Never the Face

A Story of Desire

Sands, Ariel

Book - 2011
Average Rating: 2.5 stars out of 5.
Never the Face
The heroine of Never the Face is searching. She's dissatisfied with love and bored with sex. In her experience, all lovers are predictably dull- and she longs for more, for an intensity she knows exists but has yet to discover. Just after her thirty-third birthday, she runs into an old flame who's now married. David invites her to dinner. Then he says, "I spent the weekend choosing a stick to beat you with." With these words, unable to resist the allure of sexual submission, she falls into an abyss of violent intimacy and excruciating pleasure. But as their brutal bond begins to unravel, carrying them together into an unfathomable territory of increasing violence and sexual extremes, she begins to discover the full, destructive power of obsessive love- and gradually spins out of control.--From book jacket.

Publisher: New York : St. Martin's Press, 2011
Edition: 1st ed
ISBN: 0312563868
Branch Call Number: FICTION SANDS 2011
Characteristics: 216 p. ;,22 cm


From Library Staff

A deeply detailed look into one woman's journey into sadomasochism and obsessive love.

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Apr 30, 2014
  • walden20 rated this: 4 stars out of 5.

Definitely, a good read. The story centres on a thirty-something woman who, as the books opens, finds herself bored with the relationships she has had to date and is searching for “an intensity she knows exists but has yet to discover” (publisher’s blurb). And does she ever! She meets up with an old-flame from years before who is now married. From the slight edginess of an affair with a married man, the intensity of their relationship soon ratchets up several notches where she becomes his sexual submissive. Although D/s, or dominance and submission imbues their relationship, the more intriguing part of the story is understanding the downward emotional spiral in which it takes her. Although outwardly an independent woman, each and every time she is faced with a decision to end the relationship with him, she ends up rationalizing in such a way that it takes her back to him in the hope, perhaps, that she can get closer to a fulsome relationship with him. The reader’s mind is drawn to compare to the image of the image of a moth being drawn to the fire.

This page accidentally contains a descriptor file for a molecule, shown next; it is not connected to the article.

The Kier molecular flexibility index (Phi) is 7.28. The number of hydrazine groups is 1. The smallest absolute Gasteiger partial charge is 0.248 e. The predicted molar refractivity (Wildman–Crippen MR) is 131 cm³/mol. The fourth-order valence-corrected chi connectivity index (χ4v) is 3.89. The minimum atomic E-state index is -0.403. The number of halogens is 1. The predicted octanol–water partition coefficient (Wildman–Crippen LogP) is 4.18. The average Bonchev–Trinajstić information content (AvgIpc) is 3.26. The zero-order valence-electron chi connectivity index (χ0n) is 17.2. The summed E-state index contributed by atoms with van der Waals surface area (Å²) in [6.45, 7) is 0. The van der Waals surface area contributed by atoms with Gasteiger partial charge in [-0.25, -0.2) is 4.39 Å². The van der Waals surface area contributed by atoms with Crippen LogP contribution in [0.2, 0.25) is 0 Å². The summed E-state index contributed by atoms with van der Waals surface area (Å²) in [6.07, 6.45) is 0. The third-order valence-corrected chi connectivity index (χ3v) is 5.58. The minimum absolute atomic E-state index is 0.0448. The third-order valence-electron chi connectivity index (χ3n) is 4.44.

Ariel Sands, a pseudonym for a famous author we are told, has done an excellent job in capturing the intensity of a D/s love relationship and given us penetrating insights into our need for desire, for intensity in our relationships, and at the very heart of it all, our yearning for a satisfying permanent relationship.

May 24, 2012
  • kitkat06000 rated this: 0.5 stars out of 5.

worse book i ever read

Sep 06, 2011
  • kukuli rated this: 2 stars out of 5.

Very strong. Did not like how she ended up. Too sad. Even for people that like very strong writting in this genre. Good book but I did not like the end.


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Nov 06, 2013
  • black_leopard_100 rated this: 4.5 stars out of 5.

black_leopard_100 thinks this title is suitable for between the ages of 9 and 19


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